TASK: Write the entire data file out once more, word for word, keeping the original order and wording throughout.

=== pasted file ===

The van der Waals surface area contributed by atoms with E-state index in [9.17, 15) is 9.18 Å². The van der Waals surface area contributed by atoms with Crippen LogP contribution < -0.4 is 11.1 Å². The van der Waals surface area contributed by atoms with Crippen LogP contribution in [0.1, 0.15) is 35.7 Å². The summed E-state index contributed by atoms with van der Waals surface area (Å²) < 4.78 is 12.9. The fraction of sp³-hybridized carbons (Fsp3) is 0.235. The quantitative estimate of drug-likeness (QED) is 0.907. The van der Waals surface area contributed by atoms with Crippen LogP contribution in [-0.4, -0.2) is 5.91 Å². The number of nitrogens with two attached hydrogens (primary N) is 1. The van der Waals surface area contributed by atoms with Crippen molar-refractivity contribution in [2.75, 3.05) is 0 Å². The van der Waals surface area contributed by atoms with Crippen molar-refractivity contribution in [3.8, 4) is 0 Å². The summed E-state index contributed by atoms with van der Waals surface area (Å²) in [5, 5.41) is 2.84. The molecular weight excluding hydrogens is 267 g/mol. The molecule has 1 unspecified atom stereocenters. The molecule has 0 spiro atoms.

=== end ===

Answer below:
The van der Waals surface area contributed by atoms with E-state index in [9.17, 15) is 9.18 Å². The van der Waals surface area contributed by atoms with Crippen LogP contribution < -0.4 is 11.1 Å². The van der Waals surface area contributed by atoms with Crippen LogP contribution in [0.1, 0.15) is 35.7 Å². The summed E-state index contributed by atoms with van der Waals surface area (Å²) < 4.78 is 12.9. The fraction of sp³-hybridized carbons (Fsp3) is 0.235. The quantitative estimate of drug-likeness (QED) is 0.907. The van der Waals surface area contributed by atoms with Crippen LogP contribution in [-0.4, -0.2) is 5.91 Å². The number of nitrogens with two attached hydrogens (primary N) is 1. The van der Waals surface area contributed by atoms with Crippen molar-refractivity contribution in [2.75, 3.05) is 0 Å². The van der Waals surface area contributed by atoms with Crippen molar-refractivity contribution in [3.8, 4) is 0 Å². The summed E-state index contributed by atoms with van der Waals surface area (Å²) in [5, 5.41) is 2.84. The molecular weight excluding hydrogens is 267 g/mol. The molecule has 1 unspecified atom stereocenters. The molecule has 0 spiro atoms.